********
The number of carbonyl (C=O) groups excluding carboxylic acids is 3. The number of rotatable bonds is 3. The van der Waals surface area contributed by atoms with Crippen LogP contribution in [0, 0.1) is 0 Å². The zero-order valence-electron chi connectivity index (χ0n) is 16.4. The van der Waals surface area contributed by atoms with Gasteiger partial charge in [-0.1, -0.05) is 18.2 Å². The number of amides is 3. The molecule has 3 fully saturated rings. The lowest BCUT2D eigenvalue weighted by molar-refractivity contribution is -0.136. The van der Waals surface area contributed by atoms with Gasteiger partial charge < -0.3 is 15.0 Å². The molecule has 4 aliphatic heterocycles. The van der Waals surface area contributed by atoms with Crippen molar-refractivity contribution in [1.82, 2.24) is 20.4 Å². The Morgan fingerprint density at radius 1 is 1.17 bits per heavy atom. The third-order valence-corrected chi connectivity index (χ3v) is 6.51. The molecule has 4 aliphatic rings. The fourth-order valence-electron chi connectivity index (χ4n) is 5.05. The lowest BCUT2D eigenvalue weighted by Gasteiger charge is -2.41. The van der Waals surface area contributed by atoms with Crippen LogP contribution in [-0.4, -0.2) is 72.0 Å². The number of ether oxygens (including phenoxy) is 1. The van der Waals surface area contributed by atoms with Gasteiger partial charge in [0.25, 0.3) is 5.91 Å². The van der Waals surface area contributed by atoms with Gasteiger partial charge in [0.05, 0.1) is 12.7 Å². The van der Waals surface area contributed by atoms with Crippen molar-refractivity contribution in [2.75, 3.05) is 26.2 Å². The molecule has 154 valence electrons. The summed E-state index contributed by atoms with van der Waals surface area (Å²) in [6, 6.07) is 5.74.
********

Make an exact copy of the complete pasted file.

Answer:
The number of carbonyl (C=O) groups excluding carboxylic acids is 3. The number of rotatable bonds is 3. The van der Waals surface area contributed by atoms with Crippen LogP contribution in [0, 0.1) is 0 Å². The zero-order valence-electron chi connectivity index (χ0n) is 16.4. The van der Waals surface area contributed by atoms with Gasteiger partial charge in [-0.1, -0.05) is 18.2 Å². The number of amides is 3. The molecule has 3 fully saturated rings. The lowest BCUT2D eigenvalue weighted by molar-refractivity contribution is -0.136. The van der Waals surface area contributed by atoms with Gasteiger partial charge < -0.3 is 15.0 Å². The molecule has 4 aliphatic heterocycles. The van der Waals surface area contributed by atoms with Crippen molar-refractivity contribution in [1.82, 2.24) is 20.4 Å². The Morgan fingerprint density at radius 1 is 1.17 bits per heavy atom. The third-order valence-corrected chi connectivity index (χ3v) is 6.51. The molecule has 4 aliphatic rings. The fourth-order valence-electron chi connectivity index (χ4n) is 5.05. The lowest BCUT2D eigenvalue weighted by Gasteiger charge is -2.41. The van der Waals surface area contributed by atoms with Crippen LogP contribution in [-0.4, -0.2) is 72.0 Å². The number of ether oxygens (including phenoxy) is 1. The van der Waals surface area contributed by atoms with Gasteiger partial charge in [0.25, 0.3) is 5.91 Å². The van der Waals surface area contributed by atoms with Gasteiger partial charge in [0.05, 0.1) is 12.7 Å². The van der Waals surface area contributed by atoms with Crippen molar-refractivity contribution in [2.75, 3.05) is 26.2 Å². The molecule has 154 valence electrons. The summed E-state index contributed by atoms with van der Waals surface area (Å²) in [6, 6.07) is 5.74.